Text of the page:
It’s certain that the special effects of T2 look better than the special effects of The Terminator. It’s also certain that 1991 came after 1984, and that $102 million is more than $6.4 million. T2 impresses me with its innovation and cutting-edge application of nascent CGI technology; The Terminator impresses me with its flawless execution of practical effects and shoestring style. T2 obviously looks better, but practical wizardry of The Terminator should not be discounted.
As for the commercial and critical reception, T2 doesn’t have a leg to stand on unless you only focus on the raw cumes.
|The Terminator||Terminator 2: Judgment Day|
|Budget||$6.4 Million||$102 Million|
|Worldwide Box Office||$78.3 Million||$519.8 Million|
|Return on Investment||12.2x||5.1x|
|Rotten Tomatoes Score||100% (56 reviews)||93% (68 reviews)|
Other than overall net profits (roughly $418 million vs. $72 million), T2 actually under-performed The Terminator in all of these metrics. The Terminator enjoyed a higher return on the investment and better responses from critics on both Rotten Tomatoes and Metacritic. Plus I like it more, which should be all you need to know.
I’ve focused my sight on the failures of T2,but the film obviously deserves accolades and recognition. It’s one of the greatest action flicks ever. But, the only aspects of the film that are legitimately greater than The Terminator are the visual effects and the action, though I think it is reasonable to prefer the practical effects and horror story more than the CGI and the action story. Also, given a budget that was about 17x greater than the original and a much-improved technological landscape, improved visuals should be expected. Elsewhere, Terminator 2: Judgment Day simply recycles plot with less focus, neuters great characters, and tries to make up for it with great action set pieces.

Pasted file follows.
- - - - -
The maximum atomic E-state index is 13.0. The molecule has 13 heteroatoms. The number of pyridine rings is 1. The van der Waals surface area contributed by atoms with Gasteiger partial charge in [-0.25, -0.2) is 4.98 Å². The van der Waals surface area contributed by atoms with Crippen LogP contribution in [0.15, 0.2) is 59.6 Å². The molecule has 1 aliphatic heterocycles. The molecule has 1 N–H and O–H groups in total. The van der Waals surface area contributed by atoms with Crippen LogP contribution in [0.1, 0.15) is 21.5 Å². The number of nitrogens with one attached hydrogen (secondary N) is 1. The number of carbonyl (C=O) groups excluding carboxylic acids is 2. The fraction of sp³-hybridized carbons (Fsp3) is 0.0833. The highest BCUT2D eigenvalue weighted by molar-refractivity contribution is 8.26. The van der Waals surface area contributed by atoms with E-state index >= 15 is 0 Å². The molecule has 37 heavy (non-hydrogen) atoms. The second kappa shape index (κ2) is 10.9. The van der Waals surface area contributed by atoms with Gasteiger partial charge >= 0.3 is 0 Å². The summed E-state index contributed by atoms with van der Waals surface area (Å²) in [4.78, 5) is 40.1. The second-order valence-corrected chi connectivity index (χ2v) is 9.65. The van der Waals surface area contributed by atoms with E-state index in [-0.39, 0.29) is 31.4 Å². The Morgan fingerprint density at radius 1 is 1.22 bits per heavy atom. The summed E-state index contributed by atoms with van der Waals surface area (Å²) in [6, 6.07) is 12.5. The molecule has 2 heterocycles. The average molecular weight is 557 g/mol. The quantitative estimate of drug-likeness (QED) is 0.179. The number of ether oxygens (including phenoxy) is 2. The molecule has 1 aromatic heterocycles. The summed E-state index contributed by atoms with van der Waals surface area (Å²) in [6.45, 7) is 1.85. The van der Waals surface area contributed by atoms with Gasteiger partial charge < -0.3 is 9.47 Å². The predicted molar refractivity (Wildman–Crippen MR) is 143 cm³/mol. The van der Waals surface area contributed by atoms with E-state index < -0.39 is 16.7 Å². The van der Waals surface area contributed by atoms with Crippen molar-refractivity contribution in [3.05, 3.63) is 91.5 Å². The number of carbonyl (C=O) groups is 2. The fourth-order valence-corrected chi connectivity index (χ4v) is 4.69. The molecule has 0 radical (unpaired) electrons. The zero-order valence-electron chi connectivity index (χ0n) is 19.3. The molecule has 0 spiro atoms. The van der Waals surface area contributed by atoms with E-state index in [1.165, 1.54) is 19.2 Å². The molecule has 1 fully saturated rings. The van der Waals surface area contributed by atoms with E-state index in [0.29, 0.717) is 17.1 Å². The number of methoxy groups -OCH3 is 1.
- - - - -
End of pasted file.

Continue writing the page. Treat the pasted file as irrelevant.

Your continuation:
Every other cinematic quality is executed more effectively in The Terminator. The plot-theme is innovative, focused, and fascinating. The structure and pacing are entirely in service of the genre and how Cameron wants to tell his story. The characters are complex, nuanced, and fragile, making their successes more resounding and their failures more resonant. And even the oft-maligned visual effects compare favorably to the sequel, especially in the context of a minuscule budget. The conclusion is resounding: The Terminator is the superior film.
9 responses to “Why “The Terminator” (1984) is the Greatest Terminator Film”
Interesting analysis! But every time I re-watch Terminator, I am obliged to follow it up with T2. So can we skip the argument and consider both as a single masterpiece? 😉
I’d consider them separate masterpieces, with one being SLIGHTLY better.
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Great article! However I think superiority of T-800 character as bad guy compared to T-1000 is the most important reason of Terminator superiority.
T-1000 is actually like a devil villain not a machine. He says unnecessary quotes like “Hey, ‘t is a nice bike” or “I know you have pain”. He communicates phenomenologically! He shakes finger before going for the kill and worst of all his final scene when he cries and screams during termination. Is it some sort of phenomenological Will for survival? I find it cheesy.